Asexual Myths & Tales

Friday, 30 June 2017

Bradford Lit Fest: Meet and Greet

          The Arabian Nights panel.  Abdul-Rehman Malik, Robert Irwin and SF Said.

It's the first full day of the festival and I can't wait to get going.  I even do my nails!

My first event of the day is Book Bidding Wars, which takes place in City Hall.  One of the panellists is Kate Nash, with whom I have a 1-1 tomorrow, so I am listening carefully.  The panel take us on a fascinating tour of the inner workings of publishing, such as:  What makes a bestseller?  What makes for a distinctive authorial voice?  What happens in acquisition meetings?  The impact of cultural trends (both platforms like Netflix and YouTube, and values like kindness and self-care). And the struggle to achieve diversity in publishing.  A lively Q & A time follows, and the festival volunteers have to evict us from the room to set up the next talk.

I then miss my next event on The Arthurian Legend because I am asking panellist Lisa Milton for advice on my novel-pitching problems.  The conversation gets off to a better-than-expected start when she says to me, "I recognise you. Are you famous?"  It turns out she remembers me from Liars' League at the National Gallery.  This is great, and her advice is helpful.  I marvel that conversations like this are happening in the middle of Bradford!

After refuelling at Waterstones, I hike up to Bradford University for Arabian Nights: The Original Science Fiction.  Our host Abdul-Rehman Malik (who reminds me of an Asian George RR Martin) takes us through an interesting discussion with author and academic Robert Irwin and children's author, SF Said.  Topics range from speakers' personal relationships with the Nights, to its influence on classic SF and the English novel, as well as its relevance to modern Muslims.  On the way, we take in alchemy, mythology and talking cats!

There's time for a quick meet-up with fellow Forgotten & Fantastical author Dan Micklethwaite in the Festival Hub before I join my husband in Sunbridge Wells for the Game of Thrones Quiz.  We are nothing like super-fans and we come last, but we should get points for creativity for our answer of 21-and-a-half.  (I can't say what for!!) 

Now to do it all again tomorrow!

    House of Hopkinson.  Like Jon Snow, we know nothing!!

Thursday, 29 June 2017

Bradford Lit Fest: The Kick-off

400 Writers. 300 Events. 10 Days. One City.

Bradford Lit Fest is here again! It's truly incredible how this world-class festival has been built up in only three years by Syima Aslam and Irna Qureshi. In true Bradford style, it's a cutting-edge festival that reflects our city's diversity and desire to discuss religion and politics openly. It's also an intelligent festival.  There are serious academic discussions with serious academics, alongside fun, family events. And on the menu for 2017, a whole stream on Fairy Tales, Myth and Legend!

This year, I have been offered a feedback pass by the festival organisers, which means I will be going to LOADS of events!  And I'm going to attempt to blog about every single one of them.

My first event is Mastering Eloquence with linguist David Crystal.  I've heard David - and his actor son Ben Crystal - speak more than once at Swanwick Writers' Summer School, so I know to expect something good.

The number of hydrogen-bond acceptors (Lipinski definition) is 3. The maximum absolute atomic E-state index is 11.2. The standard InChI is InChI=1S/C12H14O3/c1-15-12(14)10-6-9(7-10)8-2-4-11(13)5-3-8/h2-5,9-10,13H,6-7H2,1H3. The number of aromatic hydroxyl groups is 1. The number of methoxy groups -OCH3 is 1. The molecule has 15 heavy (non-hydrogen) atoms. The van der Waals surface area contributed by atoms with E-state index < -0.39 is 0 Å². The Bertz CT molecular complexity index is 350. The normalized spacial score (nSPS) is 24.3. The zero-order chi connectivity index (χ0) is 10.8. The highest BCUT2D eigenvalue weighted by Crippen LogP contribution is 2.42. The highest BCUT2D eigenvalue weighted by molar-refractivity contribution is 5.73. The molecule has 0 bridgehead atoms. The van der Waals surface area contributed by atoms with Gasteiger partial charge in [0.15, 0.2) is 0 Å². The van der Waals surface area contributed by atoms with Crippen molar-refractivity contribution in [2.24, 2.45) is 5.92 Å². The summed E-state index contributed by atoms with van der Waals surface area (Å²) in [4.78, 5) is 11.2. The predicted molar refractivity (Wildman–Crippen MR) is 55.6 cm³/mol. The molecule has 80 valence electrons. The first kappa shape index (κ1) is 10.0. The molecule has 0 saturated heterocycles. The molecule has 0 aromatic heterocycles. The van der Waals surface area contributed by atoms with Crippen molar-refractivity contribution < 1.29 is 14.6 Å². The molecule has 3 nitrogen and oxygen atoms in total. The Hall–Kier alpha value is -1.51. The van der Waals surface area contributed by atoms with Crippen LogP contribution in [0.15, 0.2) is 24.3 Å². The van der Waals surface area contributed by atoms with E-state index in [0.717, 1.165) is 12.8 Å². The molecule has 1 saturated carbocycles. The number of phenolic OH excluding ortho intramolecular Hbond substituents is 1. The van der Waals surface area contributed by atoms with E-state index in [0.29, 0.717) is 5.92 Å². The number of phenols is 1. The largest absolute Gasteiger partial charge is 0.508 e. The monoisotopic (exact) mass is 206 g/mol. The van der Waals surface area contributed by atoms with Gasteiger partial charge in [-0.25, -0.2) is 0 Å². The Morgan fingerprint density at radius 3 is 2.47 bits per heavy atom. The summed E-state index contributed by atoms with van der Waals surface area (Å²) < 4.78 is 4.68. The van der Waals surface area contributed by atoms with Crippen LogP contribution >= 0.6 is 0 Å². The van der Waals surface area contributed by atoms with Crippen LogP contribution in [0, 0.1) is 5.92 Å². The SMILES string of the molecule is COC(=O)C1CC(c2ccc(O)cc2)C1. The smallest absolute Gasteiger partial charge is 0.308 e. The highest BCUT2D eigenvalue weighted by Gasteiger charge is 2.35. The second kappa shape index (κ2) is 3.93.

David doesn't disappoint.  He keeps us entertained and laughing, while basically teaching us how to make a public speech, and very much demonstrates that old authors' adage: "Show, don't tell."

I now feel enthused for tomorrow, when the festival begins in earnest! 

Sunday, 4 June 2017

The Stones of York

Earlier this week, I had a short break in York.  And I did something I've been meaning to do for years - go around the Minster in an attempt to identify the statues Susanna Clarke brings to life in her novel of quarrelling Regency magicians, Jonathan Strange & Mr Norrell.

I'm probably not the first fan of the book to do this, and I'm sure I won't be the last.  But I'd like to share with you my candidates for the identities of those marvellous statues.  You may disagree.  After all, nothing comes more naturally to magicians!

The Cathedral of York, from a window in High Petergate, home of Mr Honeyfoot.

Peering up into the gloom of the chancel, where little stone figures jut out.  One begins to speak...

"...this was the man who had murdered the girl...We know where he is buried.  In the corner of the south transept!"

One of the fifteen stone kings.  (With other, smaller statues above).

"...a little group of queer figures with linked arms...atop an ancient column."

"In the chapter house there were stone canopies with many little stone heads with strange headgear."

A stone dragon?  Or another strange creature?

And here's another one!

The only statue I couldn't identify was the one I thought would be the easiest: "a copy of a work by Michael Angel."  Is there such a statue in York Minster?  Was there at one time?  Do let me know.  And do share any other contenders for Mr Norrell's talking statues.  We could discuss them at the next meeting of the Learned Society of York Magicians.

Which, incidentally, meets here:

All quotations from Jonathan Strange & Mr Norrell by Susanna Clarke (London: Bloomsbury, 2004)

NB: Minster = a mission church, founded by monks.  
Cathedral = the seat of an Archbishop.  
York is both.